There's no single paper. There's a lot of papers that refine the technique and apply it to different problems. To even begin to understand it, you must have a good grasp of network coding as it's actually applied in real life. The butterfly network is but a starting point.

  • Word (Score:5, Funny)

    by Dan East (318230) on Friday May 30, 2014 @01:00AM (#47126567) Homepage Journal

    "the immediately earlier sequenced packet". There a word for that. It's called "previous". As in "the previous packet".

    • by Anonymous Coward

      Head east, Dan. Head! East!

      Nothing says the previous packet has the previous sequence number. Packets may arrive in any order, or not arrive at all (the point here). The stack makes it all work at the ends. This is all layman should need to understand, and as you have shown, all they can be expected to understand. It was so wored for a reason, and it it's lost on the layman, that's all right.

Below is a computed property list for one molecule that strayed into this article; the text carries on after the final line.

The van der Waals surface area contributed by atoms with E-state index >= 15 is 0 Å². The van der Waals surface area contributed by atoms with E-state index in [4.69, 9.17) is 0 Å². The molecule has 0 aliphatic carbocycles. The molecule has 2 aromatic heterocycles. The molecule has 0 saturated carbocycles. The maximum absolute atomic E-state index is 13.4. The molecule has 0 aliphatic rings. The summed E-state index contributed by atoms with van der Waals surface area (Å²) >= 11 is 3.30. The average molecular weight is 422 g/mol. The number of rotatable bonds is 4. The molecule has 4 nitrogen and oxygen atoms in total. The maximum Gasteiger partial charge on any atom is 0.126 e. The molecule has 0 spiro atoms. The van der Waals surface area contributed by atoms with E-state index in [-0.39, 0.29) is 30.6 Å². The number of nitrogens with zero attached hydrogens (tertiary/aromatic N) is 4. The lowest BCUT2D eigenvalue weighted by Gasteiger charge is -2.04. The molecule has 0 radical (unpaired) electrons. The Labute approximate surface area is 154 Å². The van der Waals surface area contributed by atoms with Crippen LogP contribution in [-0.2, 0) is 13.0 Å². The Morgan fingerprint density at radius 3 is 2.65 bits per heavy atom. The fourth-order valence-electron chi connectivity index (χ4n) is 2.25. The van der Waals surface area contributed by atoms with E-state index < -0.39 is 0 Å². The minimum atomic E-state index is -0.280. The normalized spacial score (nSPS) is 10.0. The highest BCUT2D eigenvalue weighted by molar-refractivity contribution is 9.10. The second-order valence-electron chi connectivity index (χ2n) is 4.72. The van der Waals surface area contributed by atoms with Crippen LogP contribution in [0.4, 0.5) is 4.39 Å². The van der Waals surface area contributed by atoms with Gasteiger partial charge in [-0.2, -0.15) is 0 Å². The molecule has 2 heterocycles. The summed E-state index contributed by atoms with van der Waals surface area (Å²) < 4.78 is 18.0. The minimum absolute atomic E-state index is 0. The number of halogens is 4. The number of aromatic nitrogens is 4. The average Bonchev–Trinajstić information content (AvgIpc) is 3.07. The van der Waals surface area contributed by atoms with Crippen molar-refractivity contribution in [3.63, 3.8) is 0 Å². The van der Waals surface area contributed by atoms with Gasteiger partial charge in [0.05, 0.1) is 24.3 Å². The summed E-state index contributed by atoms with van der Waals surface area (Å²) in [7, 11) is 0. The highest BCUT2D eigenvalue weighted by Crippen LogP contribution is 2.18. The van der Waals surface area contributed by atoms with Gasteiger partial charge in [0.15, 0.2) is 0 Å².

• Nothing says the previous packet has the previous sequence number

        The word "previous" says the previous packet has the previous sequence number. I that reasonable people skilled in the art would generally assume previous meant sequentially previous, not time-of-receipt previous.

        However I would say is that nothing says that the "immediately earlier" packet has the previous sequence number.

        We could get pedantic and talk about sequentially previous and chronologically previous, further clarifying that chronologically previous is from the point of view of the receiver (since

        • I that reasonable people skilled in the art would generally assume previous meant sequentially previous, not time-of-receipt previous.

          Sure, just like readers are able to reconstruct the missing second word in your post. But the word "previous" has some ambiguity. The original wording is more precise and specific.